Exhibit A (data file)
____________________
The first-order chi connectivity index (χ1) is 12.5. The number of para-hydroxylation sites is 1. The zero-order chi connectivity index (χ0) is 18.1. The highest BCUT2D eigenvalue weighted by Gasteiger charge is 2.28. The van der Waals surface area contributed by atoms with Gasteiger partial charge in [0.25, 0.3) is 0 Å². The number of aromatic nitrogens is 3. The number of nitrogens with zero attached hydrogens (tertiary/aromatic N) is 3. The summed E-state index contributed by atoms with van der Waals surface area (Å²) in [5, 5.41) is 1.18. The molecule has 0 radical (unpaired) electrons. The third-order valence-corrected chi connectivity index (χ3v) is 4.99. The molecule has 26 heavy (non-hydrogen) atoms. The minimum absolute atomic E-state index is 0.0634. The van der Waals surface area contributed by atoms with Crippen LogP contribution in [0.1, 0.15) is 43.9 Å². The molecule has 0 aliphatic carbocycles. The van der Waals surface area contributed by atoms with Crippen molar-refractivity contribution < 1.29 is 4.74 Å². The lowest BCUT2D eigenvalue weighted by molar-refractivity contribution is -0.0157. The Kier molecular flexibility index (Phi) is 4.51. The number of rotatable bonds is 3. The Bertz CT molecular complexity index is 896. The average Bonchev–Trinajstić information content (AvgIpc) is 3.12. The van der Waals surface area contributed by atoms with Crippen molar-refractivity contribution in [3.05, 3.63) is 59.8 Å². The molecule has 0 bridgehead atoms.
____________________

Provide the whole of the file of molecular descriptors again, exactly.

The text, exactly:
The first-order chi connectivity index (χ1) is 12.5. The number of para-hydroxylation sites is 1. The zero-order chi connectivity index (χ0) is 18.1. The highest BCUT2D eigenvalue weighted by Gasteiger charge is 2.28. The van der Waals surface area contributed by atoms with Gasteiger partial charge in [0.25, 0.3) is 0 Å². The number of aromatic nitrogens is 3. The number of nitrogens with zero attached hydrogens (tertiary/aromatic N) is 3. The summed E-state index contributed by atoms with van der Waals surface area (Å²) in [5, 5.41) is 1.18. The molecule has 0 radical (unpaired) electrons. The third-order valence-corrected chi connectivity index (χ3v) is 4.99. The molecule has 26 heavy (non-hydrogen) atoms. The minimum absolute atomic E-state index is 0.0634. The van der Waals surface area contributed by atoms with Crippen LogP contribution in [0.1, 0.15) is 43.9 Å². The molecule has 0 aliphatic carbocycles. The van der Waals surface area contributed by atoms with Crippen molar-refractivity contribution < 1.29 is 4.74 Å². The lowest BCUT2D eigenvalue weighted by molar-refractivity contribution is -0.0157. The Kier molecular flexibility index (Phi) is 4.51. The number of rotatable bonds is 3. The Bertz CT molecular complexity index is 896. The average Bonchev–Trinajstić information content (AvgIpc) is 3.12. The van der Waals surface area contributed by atoms with Crippen molar-refractivity contribution in [3.05, 3.63) is 59.8 Å². The molecule has 0 bridgehead atoms.